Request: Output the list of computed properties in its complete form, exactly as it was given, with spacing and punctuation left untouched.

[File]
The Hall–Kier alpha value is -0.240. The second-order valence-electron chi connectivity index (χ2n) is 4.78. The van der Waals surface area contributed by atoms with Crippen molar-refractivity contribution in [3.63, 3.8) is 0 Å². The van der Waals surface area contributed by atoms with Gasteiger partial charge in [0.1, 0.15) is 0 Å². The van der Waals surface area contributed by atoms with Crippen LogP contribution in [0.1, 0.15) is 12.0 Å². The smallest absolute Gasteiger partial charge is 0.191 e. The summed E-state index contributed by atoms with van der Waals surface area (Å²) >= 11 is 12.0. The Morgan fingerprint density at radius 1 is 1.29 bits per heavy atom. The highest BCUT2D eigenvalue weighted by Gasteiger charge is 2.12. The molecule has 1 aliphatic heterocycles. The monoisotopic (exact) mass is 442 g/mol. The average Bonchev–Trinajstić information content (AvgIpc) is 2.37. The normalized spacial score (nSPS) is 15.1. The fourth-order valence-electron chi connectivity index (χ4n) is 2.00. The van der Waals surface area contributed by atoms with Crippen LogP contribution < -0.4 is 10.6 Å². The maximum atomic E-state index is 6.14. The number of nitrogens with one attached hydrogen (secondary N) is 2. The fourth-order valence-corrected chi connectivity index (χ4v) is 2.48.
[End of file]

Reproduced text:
The Hall–Kier alpha value is -0.240. The second-order valence-electron chi connectivity index (χ2n) is 4.78. The van der Waals surface area contributed by atoms with Crippen molar-refractivity contribution in [3.63, 3.8) is 0 Å². The van der Waals surface area contributed by atoms with Gasteiger partial charge in [0.1, 0.15) is 0 Å². The van der Waals surface area contributed by atoms with Crippen LogP contribution in [0.1, 0.15) is 12.0 Å². The smallest absolute Gasteiger partial charge is 0.191 e. The summed E-state index contributed by atoms with van der Waals surface area (Å²) >= 11 is 12.0. The Morgan fingerprint density at radius 1 is 1.29 bits per heavy atom. The highest BCUT2D eigenvalue weighted by Gasteiger charge is 2.12. The molecule has 1 aliphatic heterocycles. The monoisotopic (exact) mass is 442 g/mol. The average Bonchev–Trinajstić information content (AvgIpc) is 2.37. The normalized spacial score (nSPS) is 15.1. The fourth-order valence-electron chi connectivity index (χ4n) is 2.00. The van der Waals surface area contributed by atoms with Crippen LogP contribution < -0.4 is 10.6 Å². The maximum atomic E-state index is 6.14. The number of nitrogens with one attached hydrogen (secondary N) is 2. The fourth-order valence-corrected chi connectivity index (χ4v) is 2.48.